She unveiled the idea to Othenin-Girard and her employer and friend Adam Silverman, co-owner of the edgy streetwear company X-Large and X-Girl. “They said, ‘This looks like such a good idea, you should do it right, because someone’s going to steal it.’ ” They agreed to back her and Poole was born in late 1998.
Silverman and Othenin-Girard consult on the infrastructure, leaving the creative aspects to Bonnet.
The thirtysomething Bonnet never imagined herself in beauty, let alone making a go of it in the United States. She relocated to Los Angeles in 1995 from her native Geneva, where she worked as a graphic illustrator in a co-op charged with progressive design projects. Her ticket stateside was as an au pair for Otenin-Girard and his family. Months later she left the nanny gig, but remained in L.A., in love with the city and a local she eventually married.
Admittedly naive to the process, Bonnet called Vogue to inquire about uber makeup artist Tom Pecheux, responsible for recent images at Gucci and Prada. “I thought he was maybe there,” she recalled, blushing, “hanging out around the office.”
Surprised, but undaunted, that a makeup artist would have an agent, she called and landed an appointment on one of his stops in Los Angeles. After hearing her out, Pecheux conceded. Emboldened by her success, Bonnet pursued auf de Maur, who had already enthusiastically lent her time and face to several Los Angeles avant-garde designers.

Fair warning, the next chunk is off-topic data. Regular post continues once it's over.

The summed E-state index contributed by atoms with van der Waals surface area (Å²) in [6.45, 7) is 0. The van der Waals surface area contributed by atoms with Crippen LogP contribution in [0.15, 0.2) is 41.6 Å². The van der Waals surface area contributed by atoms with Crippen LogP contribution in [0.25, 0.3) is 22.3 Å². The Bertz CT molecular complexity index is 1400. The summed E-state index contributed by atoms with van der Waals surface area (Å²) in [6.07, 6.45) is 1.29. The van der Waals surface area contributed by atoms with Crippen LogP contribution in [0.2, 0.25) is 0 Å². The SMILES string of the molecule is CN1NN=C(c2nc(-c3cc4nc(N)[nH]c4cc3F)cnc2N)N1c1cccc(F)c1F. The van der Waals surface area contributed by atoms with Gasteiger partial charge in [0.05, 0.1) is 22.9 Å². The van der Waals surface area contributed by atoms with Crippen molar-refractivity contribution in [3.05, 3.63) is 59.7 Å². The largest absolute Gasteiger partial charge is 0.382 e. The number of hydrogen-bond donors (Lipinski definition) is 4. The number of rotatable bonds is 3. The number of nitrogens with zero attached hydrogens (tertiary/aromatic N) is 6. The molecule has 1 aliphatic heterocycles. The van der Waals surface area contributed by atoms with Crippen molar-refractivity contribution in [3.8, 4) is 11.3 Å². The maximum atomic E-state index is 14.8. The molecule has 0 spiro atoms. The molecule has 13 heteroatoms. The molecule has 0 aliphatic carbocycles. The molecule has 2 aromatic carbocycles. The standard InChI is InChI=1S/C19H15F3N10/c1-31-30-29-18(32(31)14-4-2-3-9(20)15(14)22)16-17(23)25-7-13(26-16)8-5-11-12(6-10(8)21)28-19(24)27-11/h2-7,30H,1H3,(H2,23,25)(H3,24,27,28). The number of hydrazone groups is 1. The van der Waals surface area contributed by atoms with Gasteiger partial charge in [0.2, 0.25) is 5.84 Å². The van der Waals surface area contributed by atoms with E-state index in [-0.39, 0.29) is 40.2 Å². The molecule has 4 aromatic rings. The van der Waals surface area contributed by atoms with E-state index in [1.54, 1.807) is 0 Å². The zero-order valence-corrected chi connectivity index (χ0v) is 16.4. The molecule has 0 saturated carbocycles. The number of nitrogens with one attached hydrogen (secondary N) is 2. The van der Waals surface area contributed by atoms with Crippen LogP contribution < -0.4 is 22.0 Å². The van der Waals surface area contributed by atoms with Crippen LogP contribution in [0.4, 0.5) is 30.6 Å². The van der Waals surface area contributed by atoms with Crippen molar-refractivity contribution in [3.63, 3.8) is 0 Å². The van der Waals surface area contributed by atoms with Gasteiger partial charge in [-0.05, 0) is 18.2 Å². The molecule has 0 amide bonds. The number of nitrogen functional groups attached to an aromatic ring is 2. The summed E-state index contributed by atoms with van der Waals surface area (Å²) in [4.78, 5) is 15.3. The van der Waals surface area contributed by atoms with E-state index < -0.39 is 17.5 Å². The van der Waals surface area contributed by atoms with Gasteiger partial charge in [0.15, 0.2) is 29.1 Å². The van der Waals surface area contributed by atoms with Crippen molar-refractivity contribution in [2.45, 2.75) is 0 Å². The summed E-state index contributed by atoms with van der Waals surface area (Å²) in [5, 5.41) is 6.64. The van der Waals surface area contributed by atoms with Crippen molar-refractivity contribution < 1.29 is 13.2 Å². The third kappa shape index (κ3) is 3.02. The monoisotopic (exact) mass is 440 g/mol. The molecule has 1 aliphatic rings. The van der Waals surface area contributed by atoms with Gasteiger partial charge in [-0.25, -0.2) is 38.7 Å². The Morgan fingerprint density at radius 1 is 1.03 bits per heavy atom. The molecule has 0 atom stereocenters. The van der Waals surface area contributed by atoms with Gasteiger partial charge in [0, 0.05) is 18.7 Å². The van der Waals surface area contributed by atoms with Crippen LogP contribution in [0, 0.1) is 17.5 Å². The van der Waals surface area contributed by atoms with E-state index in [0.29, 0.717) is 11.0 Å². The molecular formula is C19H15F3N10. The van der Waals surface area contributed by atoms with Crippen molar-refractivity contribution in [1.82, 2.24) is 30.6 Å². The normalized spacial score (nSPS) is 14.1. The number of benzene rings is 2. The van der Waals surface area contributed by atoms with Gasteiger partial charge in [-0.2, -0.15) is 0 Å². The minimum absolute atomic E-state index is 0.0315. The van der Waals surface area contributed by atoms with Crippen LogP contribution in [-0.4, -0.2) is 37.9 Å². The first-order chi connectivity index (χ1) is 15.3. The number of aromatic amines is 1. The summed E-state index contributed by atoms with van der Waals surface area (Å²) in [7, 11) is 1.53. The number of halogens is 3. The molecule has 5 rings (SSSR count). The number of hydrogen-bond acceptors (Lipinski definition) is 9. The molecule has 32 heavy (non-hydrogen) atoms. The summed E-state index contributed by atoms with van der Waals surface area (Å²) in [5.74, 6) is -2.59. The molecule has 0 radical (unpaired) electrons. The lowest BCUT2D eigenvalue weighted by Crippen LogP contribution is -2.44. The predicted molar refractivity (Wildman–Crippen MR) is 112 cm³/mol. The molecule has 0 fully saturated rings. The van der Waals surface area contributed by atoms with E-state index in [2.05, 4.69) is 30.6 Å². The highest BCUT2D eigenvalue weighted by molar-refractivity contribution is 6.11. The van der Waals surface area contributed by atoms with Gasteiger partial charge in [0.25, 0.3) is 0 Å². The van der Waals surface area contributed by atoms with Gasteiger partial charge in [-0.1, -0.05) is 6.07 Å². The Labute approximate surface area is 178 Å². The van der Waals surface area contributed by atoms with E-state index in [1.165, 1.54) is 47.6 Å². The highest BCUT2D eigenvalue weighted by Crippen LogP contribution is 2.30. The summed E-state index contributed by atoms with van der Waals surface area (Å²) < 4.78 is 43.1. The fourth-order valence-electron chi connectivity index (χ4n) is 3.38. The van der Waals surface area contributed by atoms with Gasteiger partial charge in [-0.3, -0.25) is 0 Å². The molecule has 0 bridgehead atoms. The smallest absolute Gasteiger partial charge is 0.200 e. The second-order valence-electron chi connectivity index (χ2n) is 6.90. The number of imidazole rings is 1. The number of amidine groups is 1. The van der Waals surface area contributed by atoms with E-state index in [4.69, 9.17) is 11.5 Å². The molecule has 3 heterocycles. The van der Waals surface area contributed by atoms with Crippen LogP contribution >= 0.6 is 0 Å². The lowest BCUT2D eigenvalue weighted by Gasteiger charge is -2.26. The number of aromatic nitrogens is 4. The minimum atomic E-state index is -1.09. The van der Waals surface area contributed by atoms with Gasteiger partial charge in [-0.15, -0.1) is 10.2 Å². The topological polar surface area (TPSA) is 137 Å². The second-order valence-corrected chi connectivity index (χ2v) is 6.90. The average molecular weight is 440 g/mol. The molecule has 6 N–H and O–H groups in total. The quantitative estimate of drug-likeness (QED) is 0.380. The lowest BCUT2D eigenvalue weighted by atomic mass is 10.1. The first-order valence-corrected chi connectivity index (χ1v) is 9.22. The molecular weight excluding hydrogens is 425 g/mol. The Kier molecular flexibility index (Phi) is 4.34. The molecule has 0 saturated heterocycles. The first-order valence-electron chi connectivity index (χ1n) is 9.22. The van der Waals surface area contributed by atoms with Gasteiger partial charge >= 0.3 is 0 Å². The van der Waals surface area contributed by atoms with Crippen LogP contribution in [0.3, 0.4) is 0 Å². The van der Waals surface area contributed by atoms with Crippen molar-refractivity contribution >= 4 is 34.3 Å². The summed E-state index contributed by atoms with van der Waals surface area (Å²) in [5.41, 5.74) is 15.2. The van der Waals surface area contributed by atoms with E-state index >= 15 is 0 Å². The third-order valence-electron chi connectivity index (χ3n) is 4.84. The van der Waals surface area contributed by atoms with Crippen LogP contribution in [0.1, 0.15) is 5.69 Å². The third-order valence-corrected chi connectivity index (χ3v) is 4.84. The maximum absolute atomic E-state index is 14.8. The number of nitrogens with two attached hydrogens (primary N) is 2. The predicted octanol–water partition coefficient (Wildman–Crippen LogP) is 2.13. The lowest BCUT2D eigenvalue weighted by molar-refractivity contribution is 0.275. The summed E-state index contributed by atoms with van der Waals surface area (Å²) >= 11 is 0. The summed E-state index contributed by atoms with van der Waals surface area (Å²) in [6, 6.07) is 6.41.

Pal and makeup artist Gucci Westman collaborated on the formulations, proposing how she and other pros wanted them to perform. The connections led to full-page coverage in Vogue before much of the first season landed in store displays.
While Bonnet wants reality, her tastes mingle with the fantasy of film, stage and fiction like any post-modern pop-culture fan. This season she samples inspiration from the suburban bourgeoisie of Lauren Hutton in “American Gigolo,” the “Addicted to Love” drama of Robert Palmer’s famed music video and from genuine diva, opera singer Maria Callas. “It’s not seasonal,” Bonnet says about the color choices. “It’s really just what I want for myself. Women see images from magazines and movies. They relate to those women, those characters.”
Bonnet also wants more of the public to buy Poole, although not at the expense of the line’s boutique status. While she’s kept the kits at an affordable $45 to $55 at retail, she’s not looking to be everywhere. An elitist factor remains, particularly in a market flooded with cutesy products targeting the “girlie” niche.
There’s something to that attitude in the name’s origins, which has been misreported as everything from “a pool of ideas” to someone she knows.
Poole, she finally admitted, is a butler from a Merchant-Ivory production she can’t quite recall. “I really didn’t want something that meant anything,” she sheepishly said. “It’s so unglamorous, my name anyway. Graphically, with the circles, ‘Poole’ worked out great.”